Against All Things Ending – Stephen R. Donaldson

Against All Things Ending

Against All Things Ending


Thomas Covenant fights to save the Land, along with Linden Avery’s adopted son, Jeremiah.


First things first – because I bought Against All Things Ending essentially sight unseen, I assumed throughout that it was the final book in this nine book series. Turns out there are ten, so all my wondering about ‘how can he possibly tie all this up in time?” was premature. He didn’t.

Against is effectively more of the same – if you’ve read any book in the Thomas Covenant series, you know what’s coming: excellent writing, a dash of philosophy, and selfish, frustrating anti-heroes who mostly whine and refuse to act.

I say that as a long-time fan – I read Lord Foul’s Bane not long after it came out, and I’ve read all the rest as soon as I can get my hands on them. While Donaldson sometimes pushes the anti-hero thing too far (the Gap series was disappointing), mostly he carries it off flawlessly. I enjoyed the previous eight books in the series; the mounting frustration at the protagonists’ failure to do anything useful is part of the package. It’s amazing that it’s stayed attractive for so long.

In Against, it at last begins to pall. It isn’t so much the repetition of a somewhat tired theme – the characters have to stay their irritating selves, after all. It’s the seemingly endless agonizing about it. That too, of course, is part of the series and the characters. But here it is finally overdone. I carried through because after all, it was the last book in a great series. Of course, it’s not, and I await the next (last?) with some trepidation.

Covenant himself improved after the first trilogy, but Linden Avery has taken his place as angst-ridden-character-in-chief, and she more than fills his place. If anything, she got harder to bear after the second trilogy.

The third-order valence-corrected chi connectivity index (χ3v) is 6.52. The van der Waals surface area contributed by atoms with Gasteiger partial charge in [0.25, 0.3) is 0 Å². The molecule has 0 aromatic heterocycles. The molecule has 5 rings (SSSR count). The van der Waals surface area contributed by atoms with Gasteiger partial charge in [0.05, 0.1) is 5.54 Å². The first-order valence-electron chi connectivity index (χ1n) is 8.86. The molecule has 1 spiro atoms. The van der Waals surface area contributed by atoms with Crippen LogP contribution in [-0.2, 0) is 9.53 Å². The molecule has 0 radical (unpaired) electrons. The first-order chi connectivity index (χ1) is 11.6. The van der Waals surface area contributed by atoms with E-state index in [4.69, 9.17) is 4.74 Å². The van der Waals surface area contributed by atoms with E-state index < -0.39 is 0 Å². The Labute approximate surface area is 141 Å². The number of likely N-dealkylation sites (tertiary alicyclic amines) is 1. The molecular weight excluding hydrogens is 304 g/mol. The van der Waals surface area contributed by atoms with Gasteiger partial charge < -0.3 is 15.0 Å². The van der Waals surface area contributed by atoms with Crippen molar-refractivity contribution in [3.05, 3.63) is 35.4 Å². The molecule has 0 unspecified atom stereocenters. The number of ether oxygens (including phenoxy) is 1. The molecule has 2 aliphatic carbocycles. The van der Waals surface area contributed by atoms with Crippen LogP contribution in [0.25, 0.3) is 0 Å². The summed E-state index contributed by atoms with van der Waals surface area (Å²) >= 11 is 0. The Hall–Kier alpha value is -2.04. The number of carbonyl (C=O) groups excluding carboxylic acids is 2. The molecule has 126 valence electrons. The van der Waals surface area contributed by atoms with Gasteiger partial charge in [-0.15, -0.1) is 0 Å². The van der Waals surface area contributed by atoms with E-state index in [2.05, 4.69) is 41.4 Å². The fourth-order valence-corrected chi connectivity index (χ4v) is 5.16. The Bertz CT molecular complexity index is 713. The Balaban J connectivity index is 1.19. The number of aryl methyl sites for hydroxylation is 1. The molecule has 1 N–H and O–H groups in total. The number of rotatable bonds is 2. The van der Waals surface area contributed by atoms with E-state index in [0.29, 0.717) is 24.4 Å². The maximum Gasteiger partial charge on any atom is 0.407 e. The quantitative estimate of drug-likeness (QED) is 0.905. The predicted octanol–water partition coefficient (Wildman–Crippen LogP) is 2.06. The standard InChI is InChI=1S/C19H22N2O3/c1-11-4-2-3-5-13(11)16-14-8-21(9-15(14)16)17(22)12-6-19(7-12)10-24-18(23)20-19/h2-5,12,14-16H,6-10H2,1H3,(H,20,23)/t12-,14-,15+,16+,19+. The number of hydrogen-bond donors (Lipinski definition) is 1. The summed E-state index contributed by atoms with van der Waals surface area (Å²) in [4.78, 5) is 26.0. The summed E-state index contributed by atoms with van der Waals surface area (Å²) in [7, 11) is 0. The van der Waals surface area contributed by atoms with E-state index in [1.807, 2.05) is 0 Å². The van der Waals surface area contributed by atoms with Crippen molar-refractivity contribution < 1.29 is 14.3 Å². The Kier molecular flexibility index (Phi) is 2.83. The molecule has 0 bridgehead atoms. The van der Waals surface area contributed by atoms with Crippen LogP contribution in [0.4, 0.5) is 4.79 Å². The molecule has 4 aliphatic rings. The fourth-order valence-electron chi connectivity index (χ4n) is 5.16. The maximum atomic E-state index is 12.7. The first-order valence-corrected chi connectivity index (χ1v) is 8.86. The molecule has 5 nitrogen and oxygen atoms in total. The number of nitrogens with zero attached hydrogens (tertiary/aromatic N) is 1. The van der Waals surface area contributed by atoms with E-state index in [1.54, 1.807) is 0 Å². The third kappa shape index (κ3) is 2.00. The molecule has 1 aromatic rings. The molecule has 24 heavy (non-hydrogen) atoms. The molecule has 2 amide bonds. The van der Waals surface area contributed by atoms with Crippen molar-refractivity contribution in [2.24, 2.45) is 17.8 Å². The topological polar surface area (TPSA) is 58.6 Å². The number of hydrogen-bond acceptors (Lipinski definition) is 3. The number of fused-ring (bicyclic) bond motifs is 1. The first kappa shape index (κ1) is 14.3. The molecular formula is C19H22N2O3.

We do get a fair amount of interesting background in this book. While certainly many mysteries remain, some questions, at least, have been answered. There are relatively fewer sections where nothing actually happens aside from soul searching and self-doubt.

Donaldson seems to have ramped up the vocabulary as well. I appreciate the fact that he often uses unusual or archaic words – that’s part of the charm. Here, though, it started to feel a little much. In particular, the word “condign” (one of Donaldson’s favorites) started to wear on me. It seems like every other page, someone is saying something is condign. An “appropriate” or “meet” or “fitting” every now and then would have helped leaven the prose.

With all of that rambling – here’s all you need to know. If you haven’t read Donaldson or the Covenant series, please don’t start here – there’s very little chance you’ll make any sense of it (though there is a very nice summary of books 1-8 provided). If you have read books 1-8, you’re certainly going to read this one. It’s not a situation like Robert Jordan’s Wheel of Time books where you can just give up. In those books, after a point (book 7?) nothing happened at all. Here, there’s actual progress, and we’re learning about actual mysteries. You may not enjoy it quite as much as book 1 (or even book 7), but you’ll still enjoy, and still look forward to learning all the secrets (I hope) in book 10.

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